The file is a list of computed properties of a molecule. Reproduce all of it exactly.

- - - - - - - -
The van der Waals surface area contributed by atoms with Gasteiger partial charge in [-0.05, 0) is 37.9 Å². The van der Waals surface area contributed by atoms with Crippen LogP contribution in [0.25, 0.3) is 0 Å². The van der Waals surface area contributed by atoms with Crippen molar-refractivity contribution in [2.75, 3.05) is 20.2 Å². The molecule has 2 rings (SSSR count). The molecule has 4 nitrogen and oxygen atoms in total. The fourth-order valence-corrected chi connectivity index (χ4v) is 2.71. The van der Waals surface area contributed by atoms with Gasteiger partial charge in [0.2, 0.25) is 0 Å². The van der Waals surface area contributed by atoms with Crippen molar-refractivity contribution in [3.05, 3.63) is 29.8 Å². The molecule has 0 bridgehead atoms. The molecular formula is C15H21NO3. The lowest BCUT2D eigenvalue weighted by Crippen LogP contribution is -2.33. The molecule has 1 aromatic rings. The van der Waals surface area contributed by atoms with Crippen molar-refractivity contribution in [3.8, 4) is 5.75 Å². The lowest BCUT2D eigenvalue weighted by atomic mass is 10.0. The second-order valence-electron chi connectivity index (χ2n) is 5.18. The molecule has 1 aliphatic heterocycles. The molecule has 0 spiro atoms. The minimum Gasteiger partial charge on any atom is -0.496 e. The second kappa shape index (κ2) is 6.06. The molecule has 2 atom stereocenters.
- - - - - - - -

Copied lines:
The van der Waals surface area contributed by atoms with Gasteiger partial charge in [-0.05, 0) is 37.9 Å². The van der Waals surface area contributed by atoms with Crippen LogP contribution in [0.25, 0.3) is 0 Å². The van der Waals surface area contributed by atoms with Crippen molar-refractivity contribution in [2.75, 3.05) is 20.2 Å². The molecule has 2 rings (SSSR count). The molecule has 4 nitrogen and oxygen atoms in total. The fourth-order valence-corrected chi connectivity index (χ4v) is 2.71. The van der Waals surface area contributed by atoms with Gasteiger partial charge in [0.2, 0.25) is 0 Å². The van der Waals surface area contributed by atoms with Crippen molar-refractivity contribution in [3.05, 3.63) is 29.8 Å². The molecule has 0 bridgehead atoms. The molecular formula is C15H21NO3. The lowest BCUT2D eigenvalue weighted by Crippen LogP contribution is -2.33. The molecule has 1 aromatic rings. The van der Waals surface area contributed by atoms with Crippen molar-refractivity contribution in [3.8, 4) is 5.75 Å². The lowest BCUT2D eigenvalue weighted by atomic mass is 10.0. The second-order valence-electron chi connectivity index (χ2n) is 5.18. The molecule has 1 aliphatic heterocycles. The molecule has 0 spiro atoms. The minimum Gasteiger partial charge on any atom is -0.496 e. The second kappa shape index (κ2) is 6.06. The molecule has 2 atom stereocenters.